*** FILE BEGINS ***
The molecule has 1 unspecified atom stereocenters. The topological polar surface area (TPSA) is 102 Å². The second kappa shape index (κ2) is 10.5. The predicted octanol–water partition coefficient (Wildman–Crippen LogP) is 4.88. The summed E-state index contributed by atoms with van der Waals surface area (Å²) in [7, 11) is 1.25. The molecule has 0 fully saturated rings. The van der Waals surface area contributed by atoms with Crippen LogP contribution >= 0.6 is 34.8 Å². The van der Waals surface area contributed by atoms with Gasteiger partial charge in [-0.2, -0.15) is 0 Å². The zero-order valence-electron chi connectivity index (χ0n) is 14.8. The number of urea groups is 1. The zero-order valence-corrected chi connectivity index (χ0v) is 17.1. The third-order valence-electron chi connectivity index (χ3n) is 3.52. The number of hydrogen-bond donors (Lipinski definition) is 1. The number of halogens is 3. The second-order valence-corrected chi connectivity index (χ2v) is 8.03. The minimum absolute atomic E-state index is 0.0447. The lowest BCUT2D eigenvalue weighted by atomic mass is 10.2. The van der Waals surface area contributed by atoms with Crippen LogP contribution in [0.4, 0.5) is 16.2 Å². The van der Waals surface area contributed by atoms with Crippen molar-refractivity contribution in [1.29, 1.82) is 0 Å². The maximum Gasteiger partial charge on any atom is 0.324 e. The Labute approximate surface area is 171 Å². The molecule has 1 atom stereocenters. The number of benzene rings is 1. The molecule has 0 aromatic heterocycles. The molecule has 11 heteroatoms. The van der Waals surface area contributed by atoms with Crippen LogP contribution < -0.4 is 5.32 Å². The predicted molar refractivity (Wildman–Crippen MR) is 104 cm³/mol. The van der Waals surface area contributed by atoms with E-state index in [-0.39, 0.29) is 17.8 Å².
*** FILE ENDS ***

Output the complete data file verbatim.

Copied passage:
The molecule has 1 unspecified atom stereocenters. The topological polar surface area (TPSA) is 102 Å². The second kappa shape index (κ2) is 10.5. The predicted octanol–water partition coefficient (Wildman–Crippen LogP) is 4.88. The summed E-state index contributed by atoms with van der Waals surface area (Å²) in [7, 11) is 1.25. The molecule has 0 fully saturated rings. The van der Waals surface area contributed by atoms with Crippen LogP contribution >= 0.6 is 34.8 Å². The van der Waals surface area contributed by atoms with Gasteiger partial charge in [-0.2, -0.15) is 0 Å². The zero-order valence-electron chi connectivity index (χ0n) is 14.8. The number of urea groups is 1. The zero-order valence-corrected chi connectivity index (χ0v) is 17.1. The third-order valence-electron chi connectivity index (χ3n) is 3.52. The number of hydrogen-bond donors (Lipinski definition) is 1. The number of halogens is 3. The second-order valence-corrected chi connectivity index (χ2v) is 8.03. The minimum absolute atomic E-state index is 0.0447. The lowest BCUT2D eigenvalue weighted by atomic mass is 10.2. The van der Waals surface area contributed by atoms with Crippen LogP contribution in [0.4, 0.5) is 16.2 Å². The van der Waals surface area contributed by atoms with Crippen molar-refractivity contribution in [1.29, 1.82) is 0 Å². The maximum Gasteiger partial charge on any atom is 0.324 e. The Labute approximate surface area is 171 Å². The molecule has 1 atom stereocenters. The number of benzene rings is 1. The molecule has 0 aromatic heterocycles. The molecule has 11 heteroatoms. The van der Waals surface area contributed by atoms with Crippen LogP contribution < -0.4 is 5.32 Å². The predicted molar refractivity (Wildman–Crippen MR) is 104 cm³/mol. The van der Waals surface area contributed by atoms with E-state index in [-0.39, 0.29) is 17.8 Å².